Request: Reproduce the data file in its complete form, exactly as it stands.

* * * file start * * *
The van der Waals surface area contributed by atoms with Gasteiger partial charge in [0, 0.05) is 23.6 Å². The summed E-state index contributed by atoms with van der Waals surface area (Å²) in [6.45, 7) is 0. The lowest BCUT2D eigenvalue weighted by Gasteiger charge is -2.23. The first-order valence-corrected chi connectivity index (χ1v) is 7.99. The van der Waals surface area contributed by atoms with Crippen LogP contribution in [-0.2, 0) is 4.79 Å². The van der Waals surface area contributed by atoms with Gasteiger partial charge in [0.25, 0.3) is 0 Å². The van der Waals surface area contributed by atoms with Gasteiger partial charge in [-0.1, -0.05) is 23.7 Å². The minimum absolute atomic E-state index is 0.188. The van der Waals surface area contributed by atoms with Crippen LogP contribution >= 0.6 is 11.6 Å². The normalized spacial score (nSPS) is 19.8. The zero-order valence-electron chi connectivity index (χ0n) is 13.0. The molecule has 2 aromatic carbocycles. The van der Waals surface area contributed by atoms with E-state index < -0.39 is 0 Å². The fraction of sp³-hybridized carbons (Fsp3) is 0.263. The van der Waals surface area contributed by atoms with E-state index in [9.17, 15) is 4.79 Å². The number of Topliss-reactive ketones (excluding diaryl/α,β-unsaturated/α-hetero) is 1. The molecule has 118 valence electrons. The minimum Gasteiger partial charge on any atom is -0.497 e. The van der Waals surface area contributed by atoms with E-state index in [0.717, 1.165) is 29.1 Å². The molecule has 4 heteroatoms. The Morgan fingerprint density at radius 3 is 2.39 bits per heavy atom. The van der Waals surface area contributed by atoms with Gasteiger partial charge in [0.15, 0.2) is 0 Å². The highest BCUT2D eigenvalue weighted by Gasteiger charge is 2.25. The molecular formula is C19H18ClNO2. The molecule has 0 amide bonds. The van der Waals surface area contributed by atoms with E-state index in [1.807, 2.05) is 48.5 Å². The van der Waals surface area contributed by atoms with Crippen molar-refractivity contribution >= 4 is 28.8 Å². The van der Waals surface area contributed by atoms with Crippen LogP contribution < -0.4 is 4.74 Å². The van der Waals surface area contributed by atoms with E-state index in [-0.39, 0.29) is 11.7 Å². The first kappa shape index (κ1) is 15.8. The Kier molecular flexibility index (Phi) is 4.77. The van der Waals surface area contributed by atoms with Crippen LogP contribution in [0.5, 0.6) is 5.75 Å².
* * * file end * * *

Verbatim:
The van der Waals surface area contributed by atoms with Gasteiger partial charge in [0, 0.05) is 23.6 Å². The summed E-state index contributed by atoms with van der Waals surface area (Å²) in [6.45, 7) is 0. The lowest BCUT2D eigenvalue weighted by Gasteiger charge is -2.23. The first-order valence-corrected chi connectivity index (χ1v) is 7.99. The van der Waals surface area contributed by atoms with Crippen LogP contribution in [-0.2, 0) is 4.79 Å². The van der Waals surface area contributed by atoms with Gasteiger partial charge in [0.25, 0.3) is 0 Å². The van der Waals surface area contributed by atoms with Gasteiger partial charge in [-0.1, -0.05) is 23.7 Å². The minimum absolute atomic E-state index is 0.188. The van der Waals surface area contributed by atoms with Crippen LogP contribution >= 0.6 is 11.6 Å². The normalized spacial score (nSPS) is 19.8. The zero-order valence-electron chi connectivity index (χ0n) is 13.0. The molecule has 2 aromatic carbocycles. The van der Waals surface area contributed by atoms with E-state index < -0.39 is 0 Å². The fraction of sp³-hybridized carbons (Fsp3) is 0.263. The van der Waals surface area contributed by atoms with E-state index in [9.17, 15) is 4.79 Å². The number of Topliss-reactive ketones (excluding diaryl/α,β-unsaturated/α-hetero) is 1. The molecule has 118 valence electrons. The minimum Gasteiger partial charge on any atom is -0.497 e. The van der Waals surface area contributed by atoms with E-state index in [0.717, 1.165) is 29.1 Å². The molecule has 4 heteroatoms. The Morgan fingerprint density at radius 3 is 2.39 bits per heavy atom. The van der Waals surface area contributed by atoms with Gasteiger partial charge in [0.15, 0.2) is 0 Å². The highest BCUT2D eigenvalue weighted by Gasteiger charge is 2.25. The molecular formula is C19H18ClNO2. The molecule has 0 amide bonds. The van der Waals surface area contributed by atoms with E-state index in [1.807, 2.05) is 48.5 Å². The van der Waals surface area contributed by atoms with Crippen molar-refractivity contribution >= 4 is 28.8 Å². The van der Waals surface area contributed by atoms with Crippen LogP contribution < -0.4 is 4.74 Å². The van der Waals surface area contributed by atoms with E-state index in [-0.39, 0.29) is 11.7 Å². The first kappa shape index (κ1) is 15.8. The Kier molecular flexibility index (Phi) is 4.77. The van der Waals surface area contributed by atoms with Crippen LogP contribution in [0.5, 0.6) is 5.75 Å².